While trying to visualize my flipped-LMS approach using an open and collaborative platform, it’s become apparent that I am looking at two distinct, though related, models.
An open and collaborative learning platform enables both students and instructors to contribute directly to their shared onlin...
So, why would course facilitators want to utilize a flipped-LMS approach?
Here are three primary reasons that come to mind:
I am excited to be presenting my approach of a Flipped-LMS at Simon Fraser University’s DEMOFest 2015 on November 24th.
Here is the description of my session:
Flipping the LMS: Benefits and Lessons Learned of Using an Alternative Front-end to Canvas
Let’s be honest, as course facilitators we want to deliver the best possible online learner experience but at the same time make our own experience as convenient as possible. LMSs, such as Canvas, provide some great pedagogical elements but often fall short when it comes to such things as streamlined course updates, content reuse, easy customization, and providing a truly open platform. The solution? Flip the LMS!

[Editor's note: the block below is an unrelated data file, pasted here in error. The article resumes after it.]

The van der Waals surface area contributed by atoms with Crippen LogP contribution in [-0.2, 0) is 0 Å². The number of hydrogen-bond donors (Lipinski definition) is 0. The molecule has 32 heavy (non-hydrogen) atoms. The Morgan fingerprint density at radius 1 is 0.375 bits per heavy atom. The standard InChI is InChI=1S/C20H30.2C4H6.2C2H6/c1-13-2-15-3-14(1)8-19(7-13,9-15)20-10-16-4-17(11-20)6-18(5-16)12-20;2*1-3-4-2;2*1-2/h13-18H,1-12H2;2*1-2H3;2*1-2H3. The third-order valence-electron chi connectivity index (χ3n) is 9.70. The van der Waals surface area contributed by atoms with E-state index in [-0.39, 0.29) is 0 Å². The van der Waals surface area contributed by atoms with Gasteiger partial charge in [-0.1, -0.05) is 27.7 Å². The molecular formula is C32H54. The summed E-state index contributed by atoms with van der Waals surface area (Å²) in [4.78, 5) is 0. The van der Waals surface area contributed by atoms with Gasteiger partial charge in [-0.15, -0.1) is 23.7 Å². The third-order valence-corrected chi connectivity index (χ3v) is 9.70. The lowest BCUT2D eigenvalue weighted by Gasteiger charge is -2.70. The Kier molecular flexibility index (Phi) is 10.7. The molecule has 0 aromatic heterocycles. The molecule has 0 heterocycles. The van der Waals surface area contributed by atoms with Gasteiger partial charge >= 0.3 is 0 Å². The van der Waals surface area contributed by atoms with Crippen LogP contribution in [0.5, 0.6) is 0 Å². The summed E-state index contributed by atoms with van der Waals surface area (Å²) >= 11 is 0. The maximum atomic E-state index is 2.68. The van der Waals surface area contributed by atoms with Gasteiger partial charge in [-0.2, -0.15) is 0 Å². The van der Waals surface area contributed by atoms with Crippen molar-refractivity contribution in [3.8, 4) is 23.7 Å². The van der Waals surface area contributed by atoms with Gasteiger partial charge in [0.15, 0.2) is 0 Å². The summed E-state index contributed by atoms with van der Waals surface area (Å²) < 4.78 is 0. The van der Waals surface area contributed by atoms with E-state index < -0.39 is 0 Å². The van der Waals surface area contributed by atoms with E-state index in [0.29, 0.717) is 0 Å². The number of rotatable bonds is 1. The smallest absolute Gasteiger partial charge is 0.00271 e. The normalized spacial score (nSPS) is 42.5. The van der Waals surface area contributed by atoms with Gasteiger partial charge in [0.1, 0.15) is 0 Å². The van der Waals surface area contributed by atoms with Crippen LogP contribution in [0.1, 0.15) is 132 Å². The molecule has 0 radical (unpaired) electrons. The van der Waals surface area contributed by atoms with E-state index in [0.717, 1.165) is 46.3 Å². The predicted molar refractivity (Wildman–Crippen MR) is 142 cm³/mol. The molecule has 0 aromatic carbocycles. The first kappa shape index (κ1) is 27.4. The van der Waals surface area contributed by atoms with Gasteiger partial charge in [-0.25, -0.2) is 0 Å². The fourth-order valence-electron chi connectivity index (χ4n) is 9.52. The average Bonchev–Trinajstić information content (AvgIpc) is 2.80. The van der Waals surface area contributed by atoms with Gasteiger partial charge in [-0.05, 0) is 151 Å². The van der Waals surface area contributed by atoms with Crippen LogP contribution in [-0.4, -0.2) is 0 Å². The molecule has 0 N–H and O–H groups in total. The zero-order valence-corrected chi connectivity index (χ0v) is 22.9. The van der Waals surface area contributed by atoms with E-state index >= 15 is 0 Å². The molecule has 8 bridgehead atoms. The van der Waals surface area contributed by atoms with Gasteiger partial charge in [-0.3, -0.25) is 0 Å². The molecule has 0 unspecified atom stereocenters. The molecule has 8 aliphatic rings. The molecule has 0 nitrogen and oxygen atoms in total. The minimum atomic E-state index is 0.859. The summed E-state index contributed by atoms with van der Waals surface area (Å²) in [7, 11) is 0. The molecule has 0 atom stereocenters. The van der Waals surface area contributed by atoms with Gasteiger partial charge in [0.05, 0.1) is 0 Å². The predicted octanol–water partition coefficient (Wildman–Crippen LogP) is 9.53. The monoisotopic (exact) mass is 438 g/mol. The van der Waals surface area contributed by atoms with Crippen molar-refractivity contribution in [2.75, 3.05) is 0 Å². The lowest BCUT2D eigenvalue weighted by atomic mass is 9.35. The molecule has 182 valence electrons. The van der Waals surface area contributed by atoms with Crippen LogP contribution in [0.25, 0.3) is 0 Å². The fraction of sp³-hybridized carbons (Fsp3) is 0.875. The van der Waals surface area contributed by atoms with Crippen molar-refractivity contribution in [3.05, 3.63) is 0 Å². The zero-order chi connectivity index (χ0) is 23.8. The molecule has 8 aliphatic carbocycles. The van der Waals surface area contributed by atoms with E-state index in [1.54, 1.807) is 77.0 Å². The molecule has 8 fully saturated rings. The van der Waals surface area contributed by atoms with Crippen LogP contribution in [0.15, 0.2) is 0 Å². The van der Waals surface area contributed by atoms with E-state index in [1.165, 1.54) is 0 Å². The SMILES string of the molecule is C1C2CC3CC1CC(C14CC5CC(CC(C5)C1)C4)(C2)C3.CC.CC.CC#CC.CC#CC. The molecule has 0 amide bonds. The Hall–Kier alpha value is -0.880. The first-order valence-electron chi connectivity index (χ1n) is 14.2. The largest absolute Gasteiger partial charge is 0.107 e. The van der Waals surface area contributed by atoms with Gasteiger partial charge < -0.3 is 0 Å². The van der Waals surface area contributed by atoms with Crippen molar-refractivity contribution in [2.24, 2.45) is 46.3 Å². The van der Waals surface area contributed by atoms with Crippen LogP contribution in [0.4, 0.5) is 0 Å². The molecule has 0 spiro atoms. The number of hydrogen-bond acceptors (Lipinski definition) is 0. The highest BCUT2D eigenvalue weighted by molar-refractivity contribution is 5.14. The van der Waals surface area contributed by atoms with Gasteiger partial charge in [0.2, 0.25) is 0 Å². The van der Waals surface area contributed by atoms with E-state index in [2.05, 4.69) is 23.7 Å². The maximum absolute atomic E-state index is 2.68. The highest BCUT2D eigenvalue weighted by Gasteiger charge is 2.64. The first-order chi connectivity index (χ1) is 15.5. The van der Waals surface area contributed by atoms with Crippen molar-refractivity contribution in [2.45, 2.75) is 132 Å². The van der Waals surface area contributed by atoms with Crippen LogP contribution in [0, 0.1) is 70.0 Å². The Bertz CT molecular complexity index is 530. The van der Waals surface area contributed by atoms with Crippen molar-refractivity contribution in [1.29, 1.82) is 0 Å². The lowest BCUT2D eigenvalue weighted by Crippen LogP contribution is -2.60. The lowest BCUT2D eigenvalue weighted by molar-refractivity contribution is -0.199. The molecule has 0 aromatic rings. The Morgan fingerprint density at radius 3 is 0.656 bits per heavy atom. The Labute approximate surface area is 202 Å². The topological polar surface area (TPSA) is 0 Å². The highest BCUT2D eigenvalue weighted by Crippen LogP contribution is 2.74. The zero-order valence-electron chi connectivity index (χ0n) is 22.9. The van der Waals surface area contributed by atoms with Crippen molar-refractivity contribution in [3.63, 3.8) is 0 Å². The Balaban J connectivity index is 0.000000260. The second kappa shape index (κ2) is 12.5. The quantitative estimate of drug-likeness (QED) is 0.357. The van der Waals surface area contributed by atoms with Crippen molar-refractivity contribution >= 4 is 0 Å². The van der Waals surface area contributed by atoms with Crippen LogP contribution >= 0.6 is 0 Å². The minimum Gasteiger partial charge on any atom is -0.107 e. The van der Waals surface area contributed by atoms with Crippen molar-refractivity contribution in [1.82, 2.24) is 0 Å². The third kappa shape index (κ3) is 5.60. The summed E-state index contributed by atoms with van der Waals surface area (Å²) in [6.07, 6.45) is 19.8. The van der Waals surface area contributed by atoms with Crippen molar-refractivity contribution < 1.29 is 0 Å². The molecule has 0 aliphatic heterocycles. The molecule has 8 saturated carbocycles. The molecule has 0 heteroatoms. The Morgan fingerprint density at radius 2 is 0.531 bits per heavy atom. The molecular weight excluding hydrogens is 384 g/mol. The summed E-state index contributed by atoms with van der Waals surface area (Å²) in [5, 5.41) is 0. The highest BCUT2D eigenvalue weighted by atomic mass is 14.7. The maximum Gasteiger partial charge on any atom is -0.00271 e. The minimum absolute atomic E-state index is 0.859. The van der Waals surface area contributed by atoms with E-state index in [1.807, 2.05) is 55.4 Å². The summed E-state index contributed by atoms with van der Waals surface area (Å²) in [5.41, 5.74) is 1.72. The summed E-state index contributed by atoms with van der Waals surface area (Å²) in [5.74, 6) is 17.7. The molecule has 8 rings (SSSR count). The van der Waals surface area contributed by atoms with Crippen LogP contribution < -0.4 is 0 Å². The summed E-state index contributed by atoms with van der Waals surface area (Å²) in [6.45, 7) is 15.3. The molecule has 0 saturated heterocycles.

A flipped-LMS approach is where an open platform, in the control of instructors and students, serves as an alternative front-end to the institutional LMS.
With this approach, instructors can create better outcomes and experiences for students and themselves today. Deep-links to any needed LMS elements (i.e. assignment submissions, discussion forums, grades, etc.) with flow-through for user authentication is the only back-end requirement.
Desired qualities of a flipped-LMS approach:
A flipped-LMS is an approach where an open platform, chosen by an instructor, provides an alternative front-end to their institutional LMS. Deep links (i.e. direct links) are provided to any required LMS elements such as discussions, assignments, grades, etc.
A flipped-LMS is where an open platform, in the control of instructors and students, is an alternative (and ideally collaborative) front-end to the institutional LMS..
A flipped-LMS approach means no student data needs to be stored in the front-end, so tools like DropBox can be used without FIPPA...
In this article I will describe the workflow details for my Fall 2015 Simon Fraser University CMPT-363 course companion, which meets the requirements first outlined in the LinkedIn article Online Course Companions: Workflow Requirements for (us) Instructors.